5 Reasons to See The Dawn Wall
Red Bull Media House and Sender Films's new documentary about Tommy Caldwell and Kevin Jorgeson’s groundbreaking ascent of El Capitan’s Dawn Wall is an instant classic
As many of you may recall, Tommy Caldwell and Kevin Jorgeson’s 2015 free-climbing ascent of El Capitan’s 3,000-foot Dawn Wall nearly broke the Internet. Almost overnight, the world became transfixed by the story: after seven years of meticulous planning and months spent scouring the mostly blank cliff face to find barely-there cracks and edges, here were two dudes, in the middle of winter, living in a tiny hanging tent on the side of a sheer vertical cliff, attempting the most continuously difficult rock climb in the world. Camera crews flooded Yosemite Valley. Caldwell spoke to reporters mid-climb, from their perch on the wall. President Obama even got in on the action, tweeting words of encouragement to the duo.
It was a spectacle unlike anything the adventure world had ever known. In the end, it took Caldwell and Jorgenson 19 days to climb all 32 pitches. But here’s the really crazy thing: all of the above barely scratches the surface of what makes Red Bull Media House and Sender Film’s new feature-length film The Dawn Wall, which is available for pre-order on iTunes, an instant classic. Yes, it’s a climbing movie, but it’s really a positive and uplifting film about overcoming life’s obstacles, whatever they may be, that will have you cheering throughout the film. Here are five reasons it’s worth a watch.
Big Wall, Big Screen
Even if you don’t care about the difference between free climbing (ropes so you don’t die) and free soloing (no ropes!), the film’s mix of the hardest rock climb on earth, Ansel Adams’s favorite Yosemite Valley landscape, and award-winning cinematography by Big UP Productions and Sender Films are reason enough to watch. The footage puts you right in the climbing shoes of a human attached to a sheer face with thousands of feet of air beneath their feet. If The Dawn Wall doesn’t make your heart soar, it’ll certainly make your stomach drop.
The Backstory Involves International Terrorism, Household Accidents, and Divorce
Younger audiences might not recall that Caldwell and three climbing partners, including Beth Rodden, who he would later marry, were once kidnapped in the mountains of Kyrgyzstan by Islamist rebels with ties to Osama bin Laden. The whole ordeal—and how the four young climbers eventually escaped—is practically worthy of its own film. Then, a year later, at home in Colorado, Caldwell had a potentially career-ending mishap with a table saw and he and Rodden’s marriage fell apart.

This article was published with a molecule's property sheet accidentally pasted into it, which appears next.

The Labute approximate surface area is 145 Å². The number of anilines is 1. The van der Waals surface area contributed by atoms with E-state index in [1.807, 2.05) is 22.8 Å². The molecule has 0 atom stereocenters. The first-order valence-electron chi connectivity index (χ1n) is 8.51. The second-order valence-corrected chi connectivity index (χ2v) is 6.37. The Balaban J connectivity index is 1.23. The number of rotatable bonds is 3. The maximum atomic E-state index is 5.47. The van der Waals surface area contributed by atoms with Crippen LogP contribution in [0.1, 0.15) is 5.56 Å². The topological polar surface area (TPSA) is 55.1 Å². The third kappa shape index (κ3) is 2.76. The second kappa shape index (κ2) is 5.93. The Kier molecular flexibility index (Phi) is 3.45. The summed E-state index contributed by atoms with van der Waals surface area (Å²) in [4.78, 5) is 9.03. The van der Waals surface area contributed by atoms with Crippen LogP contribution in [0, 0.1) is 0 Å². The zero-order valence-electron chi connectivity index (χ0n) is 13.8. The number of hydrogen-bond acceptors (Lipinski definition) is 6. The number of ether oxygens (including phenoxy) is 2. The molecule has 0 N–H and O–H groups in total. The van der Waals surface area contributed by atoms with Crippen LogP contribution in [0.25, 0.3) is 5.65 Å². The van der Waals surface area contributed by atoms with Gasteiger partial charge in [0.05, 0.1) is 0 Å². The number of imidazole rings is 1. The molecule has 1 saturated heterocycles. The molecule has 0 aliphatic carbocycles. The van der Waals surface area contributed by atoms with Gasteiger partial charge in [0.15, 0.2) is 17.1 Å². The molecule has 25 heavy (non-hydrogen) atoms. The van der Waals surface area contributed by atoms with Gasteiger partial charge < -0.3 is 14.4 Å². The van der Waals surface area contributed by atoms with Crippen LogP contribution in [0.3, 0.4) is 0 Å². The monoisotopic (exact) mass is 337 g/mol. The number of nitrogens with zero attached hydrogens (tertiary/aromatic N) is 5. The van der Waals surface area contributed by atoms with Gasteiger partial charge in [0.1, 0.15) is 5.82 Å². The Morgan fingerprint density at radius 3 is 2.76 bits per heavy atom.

There’s an Underdog to Root For
Kevin Jorgeson had never climbed El Capitan before emailing Caldwell about partnering on the Dawn Wall. With a background in bouldering—climbing on boulders, typically 12 to 20 feet in height, sans ropes—Jorgeson was accustomed to pulling difficult moves just 15 feet above crash pads, not 1,500 feet above the ground. During the ascent, Jorgeson got hung up on pitch 15—the route’s crux, rated at 5.14d. Figuring it out—over the course of a week, with the world watching online—required him to summon the effort of his life.
Actually, the Entire Project Was an Underdog
The climbing world was familiar with Caldwell and Jorgeson’s seven-year Dawn Wall obsession. Given all the years that Caldwell—considered one of Yosemite’s most prolific climbers—had come up short, many climbing enthusiasts were skeptical that the Dawn Wall would ever be free-climbed. It almost seemed as if climbers were tuning out on the Dawn Wall story just when mainstream media outlets and casual fans suddenly tuned in. It was a moment in time when the niche sport of rock climbing pierced the mainstream consciousness. It even inspired a meme: “What’s Your Dawn Wall?”
You Don’t Have to Just Take Our Word for It
The Dawn Wall has already racked up awards from festivals like SXSW (winner of the audience award) and San Francisco’s DocFest (the audience award again) and took three category wins at the Trento Film Festival, including Best Mountaineering Film. It was also a nominee at the International Documentary Film Festival Amsterdam.